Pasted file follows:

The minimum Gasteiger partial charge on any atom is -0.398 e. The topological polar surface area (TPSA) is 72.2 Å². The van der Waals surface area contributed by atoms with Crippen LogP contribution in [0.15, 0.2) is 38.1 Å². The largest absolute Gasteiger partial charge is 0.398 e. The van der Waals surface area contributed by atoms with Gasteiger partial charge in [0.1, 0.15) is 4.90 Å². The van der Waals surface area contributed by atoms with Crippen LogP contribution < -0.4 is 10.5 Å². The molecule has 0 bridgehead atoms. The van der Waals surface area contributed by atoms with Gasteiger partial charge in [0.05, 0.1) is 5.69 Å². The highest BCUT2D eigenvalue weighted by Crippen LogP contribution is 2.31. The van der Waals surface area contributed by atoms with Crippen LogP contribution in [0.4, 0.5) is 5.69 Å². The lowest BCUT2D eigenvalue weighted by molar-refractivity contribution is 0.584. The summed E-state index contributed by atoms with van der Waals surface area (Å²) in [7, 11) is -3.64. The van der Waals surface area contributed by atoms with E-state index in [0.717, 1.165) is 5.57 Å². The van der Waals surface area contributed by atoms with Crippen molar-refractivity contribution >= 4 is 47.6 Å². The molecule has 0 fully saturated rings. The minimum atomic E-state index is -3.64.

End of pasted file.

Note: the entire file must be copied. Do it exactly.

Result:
The minimum Gasteiger partial charge on any atom is -0.398 e. The topological polar surface area (TPSA) is 72.2 Å². The van der Waals surface area contributed by atoms with Crippen LogP contribution in [0.15, 0.2) is 38.1 Å². The largest absolute Gasteiger partial charge is 0.398 e. The van der Waals surface area contributed by atoms with Gasteiger partial charge in [0.1, 0.15) is 4.90 Å². The van der Waals surface area contributed by atoms with Crippen LogP contribution < -0.4 is 10.5 Å². The molecule has 0 bridgehead atoms. The van der Waals surface area contributed by atoms with Gasteiger partial charge in [0.05, 0.1) is 5.69 Å². The highest BCUT2D eigenvalue weighted by Crippen LogP contribution is 2.31. The van der Waals surface area contributed by atoms with Crippen LogP contribution in [0.4, 0.5) is 5.69 Å². The lowest BCUT2D eigenvalue weighted by molar-refractivity contribution is 0.584. The summed E-state index contributed by atoms with van der Waals surface area (Å²) in [7, 11) is -3.64. The van der Waals surface area contributed by atoms with E-state index in [0.717, 1.165) is 5.57 Å². The van der Waals surface area contributed by atoms with Crippen molar-refractivity contribution >= 4 is 47.6 Å². The molecule has 0 fully saturated rings. The minimum atomic E-state index is -3.64.